Amendment, by leave, withdrawn.

Baroness Hanham moved Amendment No. 247B:


    After Clause 142, insert the following new clause--

TENANTS OF HOUSES ON LONG LEASES TO HAVE RIGHTS OF FIRST REFUSAL ON DISPOSALS BY LANDLORD


(" .--(1) Section 1 of the Landlord and Tenant Act 1987 is amended as follows.
(2) In subsection (2), before paragraph (a) insert--
"(za) they consist of an individual house;".").

The noble Baroness said: The Landlord and Tenant Act 1987 makes provision for qualifying tenants in blocks of flats to have rights of first refusal when the landlord sells his interest. The Housing Act 1996 strengthened this provision and made it a criminal offence for the landlord not to offer the freehold to his tenants if he decided to sell it. There is again a discrepancy between flats and houses. House leaseholders do not have the right of first refusal. There have been instances in which whole estates of houses, in particular in the Midlands and the North East, have been bought over the heads of their leasehold owners by professional freehold companies. The amendment will put house leaseholders on a footing of equality with flat leaseholders as far as concerns the right of first refusal. I beg to move.

Lord Whitty: I understand the concern but I do not believe that we can deal with it as simply as this amendment. In this case the noble Baroness is absolutely right that there is a difference between houses and flats. There are some problems with the existing legislation that governs the right of first refusal in relation to flats, and we may need to look at that. However, it would require lengthy amendments to existing legislation to achieve this objective. We would probably need to draft fresh provisions with which we cannot realistically deal in the timescale of the Bill.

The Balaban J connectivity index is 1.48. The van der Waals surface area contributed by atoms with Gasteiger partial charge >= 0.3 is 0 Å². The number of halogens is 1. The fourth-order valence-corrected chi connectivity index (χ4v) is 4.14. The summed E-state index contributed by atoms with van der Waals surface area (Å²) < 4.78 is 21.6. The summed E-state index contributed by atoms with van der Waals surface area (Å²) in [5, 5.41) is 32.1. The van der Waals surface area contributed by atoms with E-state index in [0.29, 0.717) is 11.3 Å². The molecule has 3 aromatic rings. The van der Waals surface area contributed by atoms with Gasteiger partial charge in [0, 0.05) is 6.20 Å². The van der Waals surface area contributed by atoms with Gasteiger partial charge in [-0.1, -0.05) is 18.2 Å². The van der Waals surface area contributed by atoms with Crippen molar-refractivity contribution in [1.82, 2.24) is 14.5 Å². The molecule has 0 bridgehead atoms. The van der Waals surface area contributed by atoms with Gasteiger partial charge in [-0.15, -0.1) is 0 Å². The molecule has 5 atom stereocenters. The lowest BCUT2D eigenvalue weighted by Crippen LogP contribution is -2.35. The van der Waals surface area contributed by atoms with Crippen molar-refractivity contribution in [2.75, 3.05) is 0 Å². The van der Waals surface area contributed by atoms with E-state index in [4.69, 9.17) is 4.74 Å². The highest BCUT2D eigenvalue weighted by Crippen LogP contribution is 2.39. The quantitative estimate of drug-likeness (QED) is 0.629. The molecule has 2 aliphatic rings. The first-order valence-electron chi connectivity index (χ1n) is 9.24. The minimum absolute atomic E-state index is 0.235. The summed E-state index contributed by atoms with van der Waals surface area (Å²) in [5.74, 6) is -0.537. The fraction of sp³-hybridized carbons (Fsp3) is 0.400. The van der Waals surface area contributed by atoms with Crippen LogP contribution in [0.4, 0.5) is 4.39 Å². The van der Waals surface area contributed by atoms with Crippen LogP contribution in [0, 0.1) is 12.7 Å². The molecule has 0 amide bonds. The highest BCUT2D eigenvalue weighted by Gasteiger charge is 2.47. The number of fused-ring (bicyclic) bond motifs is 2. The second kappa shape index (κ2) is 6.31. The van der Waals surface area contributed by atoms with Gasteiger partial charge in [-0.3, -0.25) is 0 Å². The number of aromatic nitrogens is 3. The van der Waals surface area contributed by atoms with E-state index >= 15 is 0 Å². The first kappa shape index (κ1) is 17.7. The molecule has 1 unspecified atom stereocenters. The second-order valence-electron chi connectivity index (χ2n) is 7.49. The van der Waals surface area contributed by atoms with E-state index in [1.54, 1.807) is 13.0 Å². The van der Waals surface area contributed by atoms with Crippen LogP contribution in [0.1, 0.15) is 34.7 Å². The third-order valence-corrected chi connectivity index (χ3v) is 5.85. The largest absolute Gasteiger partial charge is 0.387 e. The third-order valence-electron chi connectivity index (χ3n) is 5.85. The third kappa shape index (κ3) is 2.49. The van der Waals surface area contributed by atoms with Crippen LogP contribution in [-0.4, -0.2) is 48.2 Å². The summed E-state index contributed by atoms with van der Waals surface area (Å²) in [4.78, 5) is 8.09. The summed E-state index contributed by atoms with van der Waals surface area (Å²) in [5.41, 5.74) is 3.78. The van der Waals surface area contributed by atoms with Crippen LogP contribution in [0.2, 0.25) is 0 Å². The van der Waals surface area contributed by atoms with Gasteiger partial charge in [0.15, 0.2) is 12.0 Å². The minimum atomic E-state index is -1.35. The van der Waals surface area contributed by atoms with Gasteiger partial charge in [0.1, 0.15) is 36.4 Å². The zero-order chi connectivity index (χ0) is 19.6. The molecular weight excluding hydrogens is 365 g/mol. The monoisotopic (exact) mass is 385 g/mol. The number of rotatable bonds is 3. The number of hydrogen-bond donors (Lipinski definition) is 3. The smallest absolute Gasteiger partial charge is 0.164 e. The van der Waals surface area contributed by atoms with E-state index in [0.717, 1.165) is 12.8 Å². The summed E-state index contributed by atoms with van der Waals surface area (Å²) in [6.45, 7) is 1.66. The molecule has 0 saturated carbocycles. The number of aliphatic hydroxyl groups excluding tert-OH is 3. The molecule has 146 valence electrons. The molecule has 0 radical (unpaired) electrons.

We are aware that there is a loophole in the existing right of first refusal in relation to flats, in that it does not apply to the sale of a company that owns a freehold

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as opposed to the sale of the freehold itself. Therefore, companies can be sold without the flat leaseholder having the right of refusal in real terms.

If we looked at the whole area we would look at the shortcomings of the existing provisions as well as their extension to the housing area, which raises separate issues. The noble Baroness must be fed up with my saying that I have deep sympathy with what she is trying to do, but I do not believe we can do it simply by this method. We do not have the time or scope to do it within this Bill.

Baroness Hamwee: As the Minister said, this is similar to answers that the Minister has given to other amendments. I do not expect him to respond to this point but nevertheless I make it. I hope that the Government will consider, if the Bill falls because of the dissolution of Parliament in the event of an election, but is brought back afterwards, making real efforts to use the opportunity to pick up many of the points being made in this technical area. It is fairly unlikely that we will have a chance to come back to the question during the next Parliament. We might, of course--who knows--but it would be a pity if opportunities were missed.